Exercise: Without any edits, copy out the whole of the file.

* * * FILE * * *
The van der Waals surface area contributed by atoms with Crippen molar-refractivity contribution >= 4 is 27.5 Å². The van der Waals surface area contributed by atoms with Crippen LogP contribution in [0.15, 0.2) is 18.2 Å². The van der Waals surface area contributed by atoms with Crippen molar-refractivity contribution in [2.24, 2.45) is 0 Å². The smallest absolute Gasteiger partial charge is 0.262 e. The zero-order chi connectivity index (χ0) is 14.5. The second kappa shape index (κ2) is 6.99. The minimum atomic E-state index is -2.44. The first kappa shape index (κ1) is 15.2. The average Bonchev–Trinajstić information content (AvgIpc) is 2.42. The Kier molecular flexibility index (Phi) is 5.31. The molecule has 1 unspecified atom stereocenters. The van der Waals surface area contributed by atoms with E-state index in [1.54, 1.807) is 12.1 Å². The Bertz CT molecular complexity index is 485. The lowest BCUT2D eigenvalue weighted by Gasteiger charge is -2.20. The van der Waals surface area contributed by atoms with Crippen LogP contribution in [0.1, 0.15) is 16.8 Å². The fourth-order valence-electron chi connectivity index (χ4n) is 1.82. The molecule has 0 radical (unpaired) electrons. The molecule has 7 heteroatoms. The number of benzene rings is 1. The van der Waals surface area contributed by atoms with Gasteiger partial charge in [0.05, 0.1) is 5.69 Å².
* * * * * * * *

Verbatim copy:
The van der Waals surface area contributed by atoms with Crippen molar-refractivity contribution >= 4 is 27.5 Å². The van der Waals surface area contributed by atoms with Crippen LogP contribution in [0.15, 0.2) is 18.2 Å². The van der Waals surface area contributed by atoms with Crippen molar-refractivity contribution in [2.24, 2.45) is 0 Å². The smallest absolute Gasteiger partial charge is 0.262 e. The zero-order chi connectivity index (χ0) is 14.5. The second kappa shape index (κ2) is 6.99. The minimum atomic E-state index is -2.44. The first kappa shape index (κ1) is 15.2. The average Bonchev–Trinajstić information content (AvgIpc) is 2.42. The Kier molecular flexibility index (Phi) is 5.31. The molecule has 1 unspecified atom stereocenters. The van der Waals surface area contributed by atoms with E-state index in [1.54, 1.807) is 12.1 Å². The Bertz CT molecular complexity index is 485. The lowest BCUT2D eigenvalue weighted by Gasteiger charge is -2.20. The van der Waals surface area contributed by atoms with Crippen LogP contribution in [0.1, 0.15) is 16.8 Å². The fourth-order valence-electron chi connectivity index (χ4n) is 1.82. The molecule has 0 radical (unpaired) electrons. The molecule has 7 heteroatoms. The number of benzene rings is 1. The van der Waals surface area contributed by atoms with Gasteiger partial charge in [0.05, 0.1) is 5.69 Å².